The more complex a situation, the more details we need to ignore. This has a huge impact on design. Too much information in one place can result in people either ignoring most of it or being unable to make a decision. The trick is to prioritise, organise hierarchically, use progressive disclosure and make use of your UI tools to convey the message in the right way. Limiting and staggering information makes it easier to learn and remember. Once people internalise a concept with experience, they can use it automatically. For example, a computer game will gradually increase the number of controls and difficulty of quests as the player progresses through the levels

3. Factor for errors

We are economical creatures and use existing mental structures, knowledge and experiences to make snap judgements about new situations. This leads to systematic errors and generalisations. We are predisposed to see events, attributes and categories as going together, even when they logically do not. For instance, the generalisation that all Italian food is good and all Italian people can cook. Biases and errors are also used to build and retain our self-image, and reduce the impact of negative feelings. For example, we tend to attribute failures to situational factors and success to personal factors.

How does this apply to your UX design process?
There are times when we all make mistakes, rely too much on impressions and irrational sensations, and are reluctant to admit when we’re wrong. Your users are no exception. By factoring this into your design, research and testing, you can improve the end experience. Observe the errors your users make and try to prevent them, as much as possible. Use visual elements like size, colour, font, icons and messages to avoid error-prone situations, and in case this is not enough, always offer a way back. For example, a brighter colour, bigger size and more reachable position to your primary CTA can improve click-through rates.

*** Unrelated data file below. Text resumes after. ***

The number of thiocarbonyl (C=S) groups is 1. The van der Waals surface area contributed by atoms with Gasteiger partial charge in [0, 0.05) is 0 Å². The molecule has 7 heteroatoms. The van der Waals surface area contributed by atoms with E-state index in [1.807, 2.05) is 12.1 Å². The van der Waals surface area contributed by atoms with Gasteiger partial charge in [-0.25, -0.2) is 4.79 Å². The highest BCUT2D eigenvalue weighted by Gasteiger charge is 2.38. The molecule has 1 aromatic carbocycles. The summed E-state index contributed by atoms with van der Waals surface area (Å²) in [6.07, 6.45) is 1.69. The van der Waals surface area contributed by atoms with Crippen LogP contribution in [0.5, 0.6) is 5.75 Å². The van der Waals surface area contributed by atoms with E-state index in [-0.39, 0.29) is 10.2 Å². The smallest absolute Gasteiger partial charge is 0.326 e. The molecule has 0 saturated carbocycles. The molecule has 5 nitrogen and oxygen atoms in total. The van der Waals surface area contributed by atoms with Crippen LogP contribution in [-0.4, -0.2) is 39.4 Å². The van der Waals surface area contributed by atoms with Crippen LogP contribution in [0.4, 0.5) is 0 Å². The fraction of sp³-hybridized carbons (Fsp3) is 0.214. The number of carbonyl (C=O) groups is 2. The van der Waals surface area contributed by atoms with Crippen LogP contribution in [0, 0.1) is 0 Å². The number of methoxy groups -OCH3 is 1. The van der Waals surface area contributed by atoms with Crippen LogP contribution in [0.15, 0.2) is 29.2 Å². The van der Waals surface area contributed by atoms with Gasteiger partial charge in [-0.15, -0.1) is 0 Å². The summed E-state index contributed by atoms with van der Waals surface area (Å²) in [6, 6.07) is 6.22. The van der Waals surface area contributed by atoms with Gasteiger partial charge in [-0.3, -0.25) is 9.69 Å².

4. Be rational about irrationality

We like to think of ourselves as rational beasts that know exactly what we’re doing and why we’re doing it. But, 95% of our cognitive processes are unconscious. Even when we try to judge a situation or make a conscious decision, those underlying processes are influencing our behaviour. It’s not only the logical factors that influence our decisions but also feelings, experiences, memories, situations and sociality. We are less predictable than we might think and often prone to overestimation.

How does this apply to your UX design process?
Don’t take it for granted that your users will be predictable and act the way you want them to. Keep testing over time in real life situations to learn more about your users’ behavioural patterns and what they really do.

Also, measuring unconscious body responses like sweat, facial expressions or eye movement can give more meaningful results than conscious ones. Because body responses are involuntary and can’t be filtered, they are a valid measure of our true experience.

We hope you’ve found this article useful and would love to find out how you’ve applied it to your User Experience. Let us know at

Watch out for the rest of the articles in this series:

Part 2 – Four ways memory can influence and improve Design
Part 3 – Three ways to influence customer decision-making
Part 4 – Get emotional about your design

Find out more:

Cognitive Psychology, Sternberg & Sternberg
Cracking our elusive System 1